DB: So what are their contracts like?

MR: I don’t want to go into financial detail, but it depends on their experience. We need all sorts – bodyguards for close protection details, security teams for convoy and perimeter protection, specialist drivers, things like that. We even have IT guys and electronics experts, plus our own mechanics for our vehicle pool. Usually it’s a one-year contract that’s renewable. Many of our chaps just come for a year or two, make their money and then go back, but some like the work and stay with us, or move to other markets like Afghanistan or Africa. We also hire consultants for short-contract work, depending on what we need.

DB: So it’s an all-Sri Lankan company?

MR: Almost totally. All our operators, NCOs, and almost all the officers are Sri Lankan. There’s a bit of a language issue at the lower level because most of the operators speak only Sinhala, though we’re always pushing them to learn English, so it’s easier to just have Sri Lankans. But one of our original partners quit the company a year ago, and we replaced him with an Indian ex-police officer who is an anti-terrorism expert, and that’s gone off quite well. Also, many of our consultants are non-Sri Lankan. We have used UAVs for some jobs, and we had an ex-USAF lady attached to us for six months (our only female employee!), and later an Israeli guy doing the same thing. We also do some training jobs for other security companies that are new to the area, so we have their people attached for short periods.

DB: Isn’t there a lot of competition? I mean, the private military business in Iraq is huge, with big boys like Blackwater getting all the headlines and big contracts. How do smaller outfits like yours survive?

MR: It’s like any business, David. There are big clients and medium and small clients. Companies like Blackwater get all the big government contracts and that’s fine. We’re not interested in those. We specialize in other areas and cater to a smaller-sized clientele, mostly commercial companies doing business in Iraq who need our expertise. I mean, there are tiny outfits in Iraq, with less than twelve people, but they have enough of work and are making good money.

DB: So how is your company set up? I mean, do you operate like a military unit with platoons and sections, or more like a mercantile firm, with business teams and managers?

MR: I think we’re definitely set up along military lines, and discipline is very very tight. It has to be. But there’s no shouting and saluting like in the Army! If you don’t do your job you’ll be sacked like any private firm. You can’t come late to work and just expect your salary to be cut, no? Someone might get killed because of your negligence. In structure, we’re like a special forces squadron, but a bit bigger. We have a recruiting centre here in Sri Lanka, and a training and logistics base in Qatar. Our forward operating base is in an Iraqi city, and that’s where most of our personnel are based. The company is divided into troops, we have a Support Troop under one managing partner, which handles logistics and other support, including finances and most of its people are in Dohar; a Training Troop under another partner for recruitment and training, which has people here and in Qatar; a HQ Troop in Iraq, with two of the managing partners, and then four rifle troops which are used for jobs as and when needed.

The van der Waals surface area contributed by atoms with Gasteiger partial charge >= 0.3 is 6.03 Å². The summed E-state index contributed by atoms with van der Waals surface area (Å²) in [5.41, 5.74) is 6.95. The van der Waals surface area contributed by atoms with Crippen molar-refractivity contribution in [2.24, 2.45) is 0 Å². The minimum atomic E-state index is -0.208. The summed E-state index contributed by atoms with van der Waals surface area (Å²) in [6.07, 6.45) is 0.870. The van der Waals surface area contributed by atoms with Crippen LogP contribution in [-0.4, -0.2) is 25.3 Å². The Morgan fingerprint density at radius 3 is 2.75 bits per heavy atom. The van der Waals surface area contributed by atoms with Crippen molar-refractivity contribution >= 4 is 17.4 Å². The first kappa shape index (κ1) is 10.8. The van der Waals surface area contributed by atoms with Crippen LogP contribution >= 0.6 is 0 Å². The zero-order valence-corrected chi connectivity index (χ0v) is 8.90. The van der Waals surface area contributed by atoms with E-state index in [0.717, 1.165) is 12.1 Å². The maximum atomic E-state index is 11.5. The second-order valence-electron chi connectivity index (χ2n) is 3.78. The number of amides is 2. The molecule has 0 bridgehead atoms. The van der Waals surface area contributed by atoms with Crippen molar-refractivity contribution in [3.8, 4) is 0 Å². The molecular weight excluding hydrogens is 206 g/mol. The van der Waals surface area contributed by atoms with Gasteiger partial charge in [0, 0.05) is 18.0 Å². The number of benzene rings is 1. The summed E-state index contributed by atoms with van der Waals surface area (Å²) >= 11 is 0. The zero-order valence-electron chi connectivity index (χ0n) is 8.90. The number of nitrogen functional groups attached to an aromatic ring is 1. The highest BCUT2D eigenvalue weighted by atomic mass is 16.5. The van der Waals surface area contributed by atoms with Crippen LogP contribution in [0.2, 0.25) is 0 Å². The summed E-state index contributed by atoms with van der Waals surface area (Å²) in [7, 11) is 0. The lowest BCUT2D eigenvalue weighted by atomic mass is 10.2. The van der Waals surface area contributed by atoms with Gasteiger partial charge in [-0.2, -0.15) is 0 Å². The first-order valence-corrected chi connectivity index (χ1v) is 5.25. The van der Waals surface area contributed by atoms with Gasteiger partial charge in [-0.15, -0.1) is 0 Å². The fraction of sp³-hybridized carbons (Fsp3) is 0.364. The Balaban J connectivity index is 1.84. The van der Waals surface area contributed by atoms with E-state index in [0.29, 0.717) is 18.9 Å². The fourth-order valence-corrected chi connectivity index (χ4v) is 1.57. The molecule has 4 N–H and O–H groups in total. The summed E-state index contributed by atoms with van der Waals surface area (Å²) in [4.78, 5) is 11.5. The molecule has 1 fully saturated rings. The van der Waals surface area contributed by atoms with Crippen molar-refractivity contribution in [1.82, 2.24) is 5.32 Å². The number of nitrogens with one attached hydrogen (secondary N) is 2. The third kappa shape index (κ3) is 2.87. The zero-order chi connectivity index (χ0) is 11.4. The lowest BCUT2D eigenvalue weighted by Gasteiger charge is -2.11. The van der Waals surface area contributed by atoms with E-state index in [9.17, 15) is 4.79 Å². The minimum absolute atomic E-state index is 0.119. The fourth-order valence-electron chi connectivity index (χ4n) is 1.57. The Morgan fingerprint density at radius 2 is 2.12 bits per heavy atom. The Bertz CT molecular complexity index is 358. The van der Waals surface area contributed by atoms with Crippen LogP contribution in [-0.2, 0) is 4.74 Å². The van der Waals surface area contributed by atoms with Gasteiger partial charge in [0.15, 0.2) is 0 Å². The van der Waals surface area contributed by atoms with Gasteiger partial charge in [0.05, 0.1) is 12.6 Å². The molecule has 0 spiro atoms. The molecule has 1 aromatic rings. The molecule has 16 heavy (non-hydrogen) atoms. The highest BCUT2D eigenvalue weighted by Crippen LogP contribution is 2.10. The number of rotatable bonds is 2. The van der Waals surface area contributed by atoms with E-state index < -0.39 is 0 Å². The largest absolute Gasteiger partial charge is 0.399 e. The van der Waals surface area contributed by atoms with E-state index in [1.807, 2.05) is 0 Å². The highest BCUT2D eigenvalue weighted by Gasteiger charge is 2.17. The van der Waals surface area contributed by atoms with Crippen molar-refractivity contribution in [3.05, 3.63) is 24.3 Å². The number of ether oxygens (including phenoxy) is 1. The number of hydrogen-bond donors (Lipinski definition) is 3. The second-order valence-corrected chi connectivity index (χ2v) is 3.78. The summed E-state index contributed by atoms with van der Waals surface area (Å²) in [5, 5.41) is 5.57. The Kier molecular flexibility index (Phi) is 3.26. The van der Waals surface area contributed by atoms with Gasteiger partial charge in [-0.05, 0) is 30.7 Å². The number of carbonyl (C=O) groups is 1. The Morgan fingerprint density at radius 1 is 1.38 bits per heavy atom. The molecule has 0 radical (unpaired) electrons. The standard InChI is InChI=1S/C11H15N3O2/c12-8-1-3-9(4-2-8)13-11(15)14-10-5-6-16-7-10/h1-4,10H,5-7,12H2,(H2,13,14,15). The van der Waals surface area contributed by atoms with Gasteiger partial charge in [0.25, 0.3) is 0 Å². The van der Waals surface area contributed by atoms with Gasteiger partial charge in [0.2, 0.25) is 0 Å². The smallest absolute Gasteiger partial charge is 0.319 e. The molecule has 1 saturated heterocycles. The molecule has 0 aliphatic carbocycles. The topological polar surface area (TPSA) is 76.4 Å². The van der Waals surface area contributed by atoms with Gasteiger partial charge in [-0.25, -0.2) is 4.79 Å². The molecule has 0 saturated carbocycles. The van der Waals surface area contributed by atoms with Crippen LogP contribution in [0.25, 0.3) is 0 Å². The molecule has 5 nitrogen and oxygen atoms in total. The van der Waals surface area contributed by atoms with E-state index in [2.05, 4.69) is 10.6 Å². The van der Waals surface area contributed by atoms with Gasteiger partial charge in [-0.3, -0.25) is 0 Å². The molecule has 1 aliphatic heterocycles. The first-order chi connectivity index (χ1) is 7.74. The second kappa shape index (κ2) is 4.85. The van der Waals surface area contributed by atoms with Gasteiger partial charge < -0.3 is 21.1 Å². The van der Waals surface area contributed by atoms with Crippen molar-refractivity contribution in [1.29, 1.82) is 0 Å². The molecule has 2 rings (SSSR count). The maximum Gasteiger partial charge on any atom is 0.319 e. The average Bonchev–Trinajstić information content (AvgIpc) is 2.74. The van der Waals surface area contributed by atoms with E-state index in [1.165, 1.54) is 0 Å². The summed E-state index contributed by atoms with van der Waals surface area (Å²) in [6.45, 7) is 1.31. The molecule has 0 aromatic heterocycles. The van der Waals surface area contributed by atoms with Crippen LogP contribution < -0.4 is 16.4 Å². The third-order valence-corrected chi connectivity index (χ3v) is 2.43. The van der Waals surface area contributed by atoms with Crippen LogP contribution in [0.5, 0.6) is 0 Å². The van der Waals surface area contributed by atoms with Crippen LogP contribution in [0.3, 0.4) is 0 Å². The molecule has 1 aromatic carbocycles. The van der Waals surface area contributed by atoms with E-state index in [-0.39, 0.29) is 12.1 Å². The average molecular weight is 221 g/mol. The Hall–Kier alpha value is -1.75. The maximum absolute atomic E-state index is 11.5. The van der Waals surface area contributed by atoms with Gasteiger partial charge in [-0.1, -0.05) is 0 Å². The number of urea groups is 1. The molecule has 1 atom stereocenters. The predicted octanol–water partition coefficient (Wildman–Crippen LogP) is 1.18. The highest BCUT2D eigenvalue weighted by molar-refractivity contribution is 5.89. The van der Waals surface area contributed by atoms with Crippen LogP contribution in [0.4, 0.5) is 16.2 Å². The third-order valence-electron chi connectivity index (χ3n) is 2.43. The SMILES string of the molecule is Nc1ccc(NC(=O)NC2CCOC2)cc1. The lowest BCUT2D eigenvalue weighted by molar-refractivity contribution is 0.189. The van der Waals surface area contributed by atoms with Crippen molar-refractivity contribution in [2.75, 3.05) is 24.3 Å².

DB: Don’t you feel at a disadvantage when looking for clients. Wouldn’t clients be more inclined to pick European or American security companies with white personnel from more recognized armies?

MR: Not really. I think we have a more discerning clientele who need our more specialized skills. For instance, being Asian, we attract less attention in a place like Iraq, where an American or British operator with their white skin will be immediately identified as a target. Our clients are often Asian companies doing business in Iraq – Indians, Southeast Asians, and even South Americans or Africans – and our guys can just blend in with them and look like part of their staff. Also, you won’t believe what a reputation the Sri Lanka Army has built over the years. Clients know we’ve been fighting terrorists for decades, so they know we have a lot of experience.

DB:OK, but what about the danger? We all know Iraq’s one of the most dangerous places on earth, and you are right there doing a very dangerous job. We hear about the kidnappings and executions of security personnel, about ambushes. Have you ever thought you were going to be killed over there?

MR:Well things are not as unstable as they were a couple of years ago, but three months ago I was personally involved in an incident. We had a client based in Baghdad, and he was expecting a senior board member to arrive on an inspection. The guest was a Bangladeshi, and because he was a VIP, the client had requested I personally handle the security. He flew into Baghdad and everything went well for the thirty-six hours he was in the country. He was due to fly out to Amman in Jordan, but changed his mind. He was supposed to visit one of their sites in Jordan, close to the Iraqi border, and instead of flying to Amman and then going out to the site, he decided he would drive across the border and check out the site on the way. We advised against it but the guy insisted. We started the trip late in the morning, but an hour out of Baghdad, we noticed two cars shadowing us. Fifteen minutes later, we spotted a pickup truck broken down by the side of the road. We were suspicious, and moving at high speed in a four-car convoy. I was in the client’s car, with one lead car and two trail cars. I slowed the entire convoy down, and sent the lead car past the pickup at high speed with guns ready. Just after the lead car passed it, the pickup blew. Luckily they were armoured and the terra who triggered the IED mistimed it a bit. But their tires were in pieces and they couldn’t move on their own. So I got the client’s car to do a U-turn with one trail car, while the other trail car went and picked up the three men from the lead car. In the middle of the U-turn, we took fire from the embankment on the other side of the highway, as well as an RPG from the nearer side. The terras were trying to RPG the trail car escorting us and block the road so that they could kidnap us. Luckily, the RPG missed and we took off in three cars back to Baghdad. I counted six bullet holes in my car later. That doesn’t happen very often these days, but you can’t say.